Tears Falling On The Feathery Fringe of His Black & Gray Scarf

Ten years ago, to give as Christmas presents,  I ordered tee shirts and scarves, custom embroidered in red, white and green lettering with "Christmas 2006 Proud Member of Priscilla's Clan".
 Priscilla is my mom.
We gave each of her children, sons and daughters-in-law, grandchildren, and step grandchildren one or another of the embroidered items.  I think I remember Mom being surprised about the whole thing.

Last night Anne asked me if I'd like the "Priscilla's Clan"  tee shirt, the one I gave to Joe that Christmas 10 years ago.
"Oh yes," I said.
"You know I had to empty the attic because I was having some work done," she explained.
"I had boxes of Joe's clothes stored there.  They're downstairs for now.  There are other things if you want to...," her voice trailed off.
I hesitated for a minute, trying to emotionally remove myself from what she was asking.
She got up to head to the basement.  She turned towards me with a hesitancy of her own.
Unspoken words floated through the air between us.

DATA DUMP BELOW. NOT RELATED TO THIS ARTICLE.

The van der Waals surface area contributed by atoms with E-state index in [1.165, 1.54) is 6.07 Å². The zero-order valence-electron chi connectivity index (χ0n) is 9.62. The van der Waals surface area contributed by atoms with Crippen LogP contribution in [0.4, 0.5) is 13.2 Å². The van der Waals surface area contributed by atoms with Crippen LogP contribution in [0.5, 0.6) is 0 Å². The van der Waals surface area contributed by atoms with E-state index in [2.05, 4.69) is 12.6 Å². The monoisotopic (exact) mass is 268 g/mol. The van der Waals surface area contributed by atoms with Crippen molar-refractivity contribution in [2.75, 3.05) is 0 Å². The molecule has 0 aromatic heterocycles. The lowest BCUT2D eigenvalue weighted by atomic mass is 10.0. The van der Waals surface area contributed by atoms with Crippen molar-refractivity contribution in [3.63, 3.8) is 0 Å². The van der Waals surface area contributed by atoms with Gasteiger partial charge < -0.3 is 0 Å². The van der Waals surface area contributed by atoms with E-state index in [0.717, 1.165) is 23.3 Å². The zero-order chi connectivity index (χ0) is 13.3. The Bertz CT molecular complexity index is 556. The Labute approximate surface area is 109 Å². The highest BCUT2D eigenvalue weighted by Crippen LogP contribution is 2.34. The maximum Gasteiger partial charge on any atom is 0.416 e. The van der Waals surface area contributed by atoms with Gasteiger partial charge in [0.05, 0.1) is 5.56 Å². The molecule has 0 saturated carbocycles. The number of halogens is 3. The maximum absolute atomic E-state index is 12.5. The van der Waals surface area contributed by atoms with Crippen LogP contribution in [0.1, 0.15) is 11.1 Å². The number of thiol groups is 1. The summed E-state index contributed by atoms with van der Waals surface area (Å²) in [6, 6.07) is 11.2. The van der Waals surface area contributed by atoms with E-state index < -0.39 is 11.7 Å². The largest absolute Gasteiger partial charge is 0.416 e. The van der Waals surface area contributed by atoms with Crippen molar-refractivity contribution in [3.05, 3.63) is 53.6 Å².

I followed her, distracted by her red strappy heels as she carefully made her way down the steps.
The boxes were stacked, one on top of another.  Clear plastic ones, with colorful tops.
The kids were down there playing.  Domani chattering away with his cousins.
I would glance at the boxes, then look away towards Domani, smiling at his antics.
Now, as I try to recall what I was feeling, I have an image of  myself, alone, sitting on the floor, as I carefully take out each piece of him one by one, hold each one next to me in an embrace, not wanting to let go.
I remember the last night I was with him.  We were all there.  All of us who achingly loved Joe, none of us, not one of  wanting to let him go.
I will always regret that I didn't have my alone time with him that night.  Perhaps I thought I would have more time.  He promised me that, you know.
Now, as she and I were focused on the boxes, but not really on the boxes, I felt awkward.  I think she sensed that I might want to look through the boxes.  She took the top off of one.  My eyes were instantly drawn to feathery halos of soft gray fingers of fringe laying somewhere near the bottom of the box.
She began to gently lift the rows of neatly folded items, looking for the Priscilla shirt.